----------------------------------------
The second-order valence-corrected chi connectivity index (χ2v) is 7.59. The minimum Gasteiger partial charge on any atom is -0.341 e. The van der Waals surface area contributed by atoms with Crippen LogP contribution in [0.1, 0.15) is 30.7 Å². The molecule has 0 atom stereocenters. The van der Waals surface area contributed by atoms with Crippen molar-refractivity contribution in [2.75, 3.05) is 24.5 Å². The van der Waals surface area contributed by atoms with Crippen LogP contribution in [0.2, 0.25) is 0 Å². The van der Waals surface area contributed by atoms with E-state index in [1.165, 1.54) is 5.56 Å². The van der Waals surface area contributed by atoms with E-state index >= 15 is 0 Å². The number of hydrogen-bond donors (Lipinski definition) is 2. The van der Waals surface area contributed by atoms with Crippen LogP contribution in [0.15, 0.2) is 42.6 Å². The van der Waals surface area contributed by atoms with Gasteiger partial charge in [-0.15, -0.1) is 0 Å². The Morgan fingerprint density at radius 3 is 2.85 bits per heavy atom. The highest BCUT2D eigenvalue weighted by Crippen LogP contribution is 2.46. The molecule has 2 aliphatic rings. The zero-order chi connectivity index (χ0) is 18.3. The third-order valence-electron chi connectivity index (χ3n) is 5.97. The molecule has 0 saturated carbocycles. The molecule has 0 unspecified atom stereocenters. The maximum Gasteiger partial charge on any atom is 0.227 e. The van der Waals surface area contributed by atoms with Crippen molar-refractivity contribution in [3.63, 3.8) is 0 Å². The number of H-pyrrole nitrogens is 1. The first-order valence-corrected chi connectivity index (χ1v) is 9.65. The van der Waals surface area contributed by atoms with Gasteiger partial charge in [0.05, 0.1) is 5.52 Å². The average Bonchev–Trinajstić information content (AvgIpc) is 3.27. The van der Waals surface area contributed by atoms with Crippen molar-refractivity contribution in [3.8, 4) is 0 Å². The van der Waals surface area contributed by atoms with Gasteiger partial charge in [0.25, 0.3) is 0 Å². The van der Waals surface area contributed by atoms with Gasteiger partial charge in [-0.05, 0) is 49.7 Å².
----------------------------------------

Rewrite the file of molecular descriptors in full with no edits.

The second-order valence-corrected chi connectivity index (χ2v) is 7.59. The minimum Gasteiger partial charge on any atom is -0.341 e. The van der Waals surface area contributed by atoms with Crippen LogP contribution in [0.1, 0.15) is 30.7 Å². The molecule has 0 atom stereocenters. The van der Waals surface area contributed by atoms with Crippen molar-refractivity contribution in [2.75, 3.05) is 24.5 Å². The van der Waals surface area contributed by atoms with Crippen LogP contribution in [0.2, 0.25) is 0 Å². The van der Waals surface area contributed by atoms with E-state index in [1.165, 1.54) is 5.56 Å². The van der Waals surface area contributed by atoms with E-state index >= 15 is 0 Å². The number of hydrogen-bond donors (Lipinski definition) is 2. The van der Waals surface area contributed by atoms with Crippen LogP contribution in [0.15, 0.2) is 42.6 Å². The van der Waals surface area contributed by atoms with Gasteiger partial charge in [-0.15, -0.1) is 0 Å². The Morgan fingerprint density at radius 3 is 2.85 bits per heavy atom. The highest BCUT2D eigenvalue weighted by Crippen LogP contribution is 2.46. The molecule has 2 aliphatic rings. The zero-order chi connectivity index (χ0) is 18.3. The third-order valence-electron chi connectivity index (χ3n) is 5.97. The molecule has 0 saturated carbocycles. The molecule has 0 unspecified atom stereocenters. The maximum Gasteiger partial charge on any atom is 0.227 e. The van der Waals surface area contributed by atoms with Crippen molar-refractivity contribution in [3.63, 3.8) is 0 Å². The number of H-pyrrole nitrogens is 1. The first-order valence-corrected chi connectivity index (χ1v) is 9.65. The van der Waals surface area contributed by atoms with Gasteiger partial charge in [0.05, 0.1) is 5.52 Å². The average Bonchev–Trinajstić information content (AvgIpc) is 3.27. The van der Waals surface area contributed by atoms with Crippen molar-refractivity contribution in [3.8, 4) is 0 Å². The van der Waals surface area contributed by atoms with Gasteiger partial charge in [0.25, 0.3) is 0 Å². The van der Waals surface area contributed by atoms with Gasteiger partial charge in [-0.05, 0) is 49.7 Å².